Tom Wolfe’s I Am Charlotte Simmons

Tom Wolfe is usually associated with the 60s New Journalism movement and his habit of wearing all-white suits, but he is also, apparently, “America’s greatest living novelist.” This is according to the back cover of my paperback copy of Wolfe’s latest novel, 2004’s I Am Charlotte Simmons. I picked up Charlotte Simmons over Christmas break, mainly because I’d heard of Wolfe and read some his shorter stuff, but had never bothered reading any of his books; he always seemed like one of those guys I should read, but never really got around to. (And yes, I’m doing a book review of something that came out four years ago, but please indulge me anyway.)

I Am Charlotte Simmons is Wolfe’s purported expose on what college life is really like; although it’s a novel, he apparently did years of research following college kids around at Duke, University of Florida, University of Michigan, and Stanford. The novel’s eponymous heroine is a beautiful small-town girl from Sparta, North Carolina who gets a full-ride scholarship to the prestigious Dupont University (a very thinly veiled Duke). Dupont is the stereotypical big American college, stocked with decadent rich kids, unruly frat boys, and athletes that are treated like campus royalty. Charlotte is, predictably, horrified by all the intricacies and commonplaces of big city, college life-drinking, sex, frat parties, coed bathrooms-and her looks and intelligence attract the attention of several “big men on campus,” including sleazy frat boy Hoyt and basketball star Jojo. She struggles to balance her desire to be popular and fit in with studying and retaining her special “Charlotte Simmons-ness,” with fairly predictable.

The biggest problem with Charlotte Simmons is that while it pretends to be an expose on the bacchanalia of college life, it seems like Wolfe hasn’t paid attention to pop culture since the early 70s. He insists on putting newfangled slang words like “hot” and “cool” (as in, “That’s a cool all-white suit you’re wearing”) in quotation marks, and almost all the attempted pop culture references ring hollow, like they were written by someone who has had popular music described to them but has never actually heard it. This leads to a good deal of unintentional comedy, including a two page description of a brand new drinking game Wolfe has discovered called “Quarters.” The sex scenes are almost unreadably awkward; I was going to quote from it here, but I can’t bring actually bring myself to reread the scene without feeling intensely creeped out by an old man describing two teenagers having sex.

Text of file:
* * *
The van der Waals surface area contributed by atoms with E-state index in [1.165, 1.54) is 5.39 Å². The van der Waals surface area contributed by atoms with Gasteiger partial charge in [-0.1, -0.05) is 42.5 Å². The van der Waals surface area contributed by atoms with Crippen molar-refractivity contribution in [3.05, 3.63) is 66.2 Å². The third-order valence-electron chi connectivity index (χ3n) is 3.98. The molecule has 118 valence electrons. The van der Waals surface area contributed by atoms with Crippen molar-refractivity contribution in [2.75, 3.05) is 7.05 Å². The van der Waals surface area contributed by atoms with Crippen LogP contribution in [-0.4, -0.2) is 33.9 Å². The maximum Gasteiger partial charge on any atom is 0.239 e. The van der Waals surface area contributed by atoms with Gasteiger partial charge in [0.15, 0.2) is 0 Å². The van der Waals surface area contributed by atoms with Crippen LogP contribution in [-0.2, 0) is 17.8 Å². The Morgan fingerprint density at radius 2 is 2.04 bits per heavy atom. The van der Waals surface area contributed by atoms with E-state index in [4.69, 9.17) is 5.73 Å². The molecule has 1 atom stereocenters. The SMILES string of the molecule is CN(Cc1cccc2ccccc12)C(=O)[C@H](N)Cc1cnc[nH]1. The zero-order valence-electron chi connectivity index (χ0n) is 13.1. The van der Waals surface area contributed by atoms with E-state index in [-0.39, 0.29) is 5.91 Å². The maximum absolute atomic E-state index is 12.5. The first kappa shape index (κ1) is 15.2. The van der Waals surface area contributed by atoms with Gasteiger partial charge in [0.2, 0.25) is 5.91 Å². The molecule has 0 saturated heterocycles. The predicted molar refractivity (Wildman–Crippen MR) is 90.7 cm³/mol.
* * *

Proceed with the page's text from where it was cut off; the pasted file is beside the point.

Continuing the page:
Wolfe is usually acclaimed for his ear for dialogue, which he using extensively here, with plenty of “unnngghh”s and “whaaaazzup”s. I don’t really know if his ear is that good, since I’m not really familiar with the rural North Carolina or Northeastern prep school accents, but even if it’s spot on, the phonetic dialogue trick gets old pretty quick. Wolfe insists on bludgeoning the reader with his ability to depict accents, often writing out full sentences, then re-rendering phonetically: “‘Isn’t that right?’ In’at riot?” Up to a point, using dialogue like this can be interesting and help build character, but the way Wolfe abuses it makes it seem really gimmicky, like he’s beating the reader over the head with the one thing he knows he’s good at.

All these stylistic problems only hide the book’s biggest problem. Even though it’s a page-turner (I plowed through its 800 pages in about two days), a lot of it is really boring. All the characters are flat stereotypes that could’ve been borrowed from any teen movie made in the last twenty years, and Wolfe’s writing has a tendency towards the melodramatic that only exaggerates his character problems. Apparently this has troubled Wolfe consistently, since Hunter Thompson (a much better “literary journalist” than Wolfe, by the way) basically summed up my feelings on Charlotte Simmons in the early 70s: “Wolfe’s problem is that he’s too crusty to participate in his stories. The people he feels comfortable with are dull as stale dogshit, and the people who seem to fascinate him as a writer are so weird that they make him nervous.”

I Am Charlotte Simmons ultimately offers an unfulfilling look at a topic that has been done much better elsewhere (see Bret Easton Ellis’s The Rules of Attraction) and a disappointing effort from someone who obviously aspires to be as good as he’s hyped up to be. The “America’s greatest living novelist” and weird suit wearing shtick would probably be endearing on a better writer, but it just makes Wolfe seems pompous (my cursory internet research also shows that he’s a die-hard Bush supporter, which is inexcusable). Perhaps I should actually read some of his early work for a better idea, but, for now, he’s not even close to being America’s best journalist or novelist. Maybe we should be a little more mistrustful about who They tell us our legends are…

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One Response

  1. And just whom the fuck may you be? Ever written anything, aside from critiques?
    Yes, I know. My grammer is badder.

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